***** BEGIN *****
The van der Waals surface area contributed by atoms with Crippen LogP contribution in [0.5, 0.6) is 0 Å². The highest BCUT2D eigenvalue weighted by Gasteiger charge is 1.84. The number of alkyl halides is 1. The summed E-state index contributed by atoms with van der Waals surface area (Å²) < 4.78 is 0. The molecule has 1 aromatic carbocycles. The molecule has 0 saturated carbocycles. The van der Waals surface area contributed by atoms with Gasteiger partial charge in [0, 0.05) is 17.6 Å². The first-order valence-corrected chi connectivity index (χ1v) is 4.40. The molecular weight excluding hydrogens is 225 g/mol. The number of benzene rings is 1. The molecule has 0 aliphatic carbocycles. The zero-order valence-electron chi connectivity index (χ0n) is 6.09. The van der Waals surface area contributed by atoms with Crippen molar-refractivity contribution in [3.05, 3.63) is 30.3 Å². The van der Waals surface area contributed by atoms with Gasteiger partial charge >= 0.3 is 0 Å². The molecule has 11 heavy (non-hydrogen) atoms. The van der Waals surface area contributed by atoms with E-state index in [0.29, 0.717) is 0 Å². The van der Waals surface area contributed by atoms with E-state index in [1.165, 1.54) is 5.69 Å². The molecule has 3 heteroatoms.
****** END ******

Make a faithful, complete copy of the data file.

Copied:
The van der Waals surface area contributed by atoms with Crippen LogP contribution in [0.5, 0.6) is 0 Å². The highest BCUT2D eigenvalue weighted by Gasteiger charge is 1.84. The number of alkyl halides is 1. The summed E-state index contributed by atoms with van der Waals surface area (Å²) < 4.78 is 0. The molecule has 1 aromatic carbocycles. The molecule has 0 saturated carbocycles. The van der Waals surface area contributed by atoms with Gasteiger partial charge in [0, 0.05) is 17.6 Å². The first-order valence-corrected chi connectivity index (χ1v) is 4.40. The molecular weight excluding hydrogens is 225 g/mol. The number of benzene rings is 1. The molecule has 0 aliphatic carbocycles. The zero-order valence-electron chi connectivity index (χ0n) is 6.09. The van der Waals surface area contributed by atoms with Crippen molar-refractivity contribution in [3.05, 3.63) is 30.3 Å². The van der Waals surface area contributed by atoms with Gasteiger partial charge >= 0.3 is 0 Å². The molecule has 11 heavy (non-hydrogen) atoms. The van der Waals surface area contributed by atoms with E-state index in [0.29, 0.717) is 0 Å². The van der Waals surface area contributed by atoms with E-state index in [1.165, 1.54) is 5.69 Å². The molecule has 3 heteroatoms.